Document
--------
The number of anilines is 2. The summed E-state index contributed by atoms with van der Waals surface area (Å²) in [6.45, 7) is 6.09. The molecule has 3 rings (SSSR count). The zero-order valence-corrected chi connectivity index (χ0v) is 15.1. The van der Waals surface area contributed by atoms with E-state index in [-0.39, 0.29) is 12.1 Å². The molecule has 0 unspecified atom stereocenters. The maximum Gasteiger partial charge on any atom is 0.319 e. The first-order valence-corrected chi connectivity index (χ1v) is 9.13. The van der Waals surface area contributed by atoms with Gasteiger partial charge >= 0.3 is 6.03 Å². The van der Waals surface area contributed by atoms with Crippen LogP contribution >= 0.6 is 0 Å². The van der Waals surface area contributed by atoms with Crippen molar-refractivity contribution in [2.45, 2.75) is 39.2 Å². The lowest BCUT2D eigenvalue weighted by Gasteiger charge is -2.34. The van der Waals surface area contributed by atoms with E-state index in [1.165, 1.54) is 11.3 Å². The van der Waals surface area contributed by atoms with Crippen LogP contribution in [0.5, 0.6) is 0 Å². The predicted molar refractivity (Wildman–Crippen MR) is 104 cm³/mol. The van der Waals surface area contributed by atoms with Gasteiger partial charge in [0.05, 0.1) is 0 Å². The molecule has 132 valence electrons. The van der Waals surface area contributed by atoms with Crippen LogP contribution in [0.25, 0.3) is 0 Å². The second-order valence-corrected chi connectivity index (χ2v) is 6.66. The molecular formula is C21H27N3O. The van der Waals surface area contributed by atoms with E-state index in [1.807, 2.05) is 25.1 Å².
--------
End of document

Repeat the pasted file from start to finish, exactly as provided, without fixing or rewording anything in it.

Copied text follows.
The number of anilines is 2. The summed E-state index contributed by atoms with van der Waals surface area (Å²) in [6.45, 7) is 6.09. The molecule has 3 rings (SSSR count). The zero-order valence-corrected chi connectivity index (χ0v) is 15.1. The van der Waals surface area contributed by atoms with E-state index in [-0.39, 0.29) is 12.1 Å². The molecule has 0 unspecified atom stereocenters. The maximum Gasteiger partial charge on any atom is 0.319 e. The first-order valence-corrected chi connectivity index (χ1v) is 9.13. The van der Waals surface area contributed by atoms with Gasteiger partial charge >= 0.3 is 6.03 Å². The van der Waals surface area contributed by atoms with Crippen LogP contribution >= 0.6 is 0 Å². The van der Waals surface area contributed by atoms with Crippen molar-refractivity contribution in [2.45, 2.75) is 39.2 Å². The lowest BCUT2D eigenvalue weighted by Gasteiger charge is -2.34. The van der Waals surface area contributed by atoms with E-state index in [1.165, 1.54) is 11.3 Å². The van der Waals surface area contributed by atoms with Crippen LogP contribution in [0.5, 0.6) is 0 Å². The predicted molar refractivity (Wildman–Crippen MR) is 104 cm³/mol. The van der Waals surface area contributed by atoms with Gasteiger partial charge in [0.05, 0.1) is 0 Å². The molecule has 132 valence electrons. The van der Waals surface area contributed by atoms with Crippen LogP contribution in [0.25, 0.3) is 0 Å². The second-order valence-corrected chi connectivity index (χ2v) is 6.66. The molecular formula is C21H27N3O. The van der Waals surface area contributed by atoms with E-state index in [1.807, 2.05) is 25.1 Å².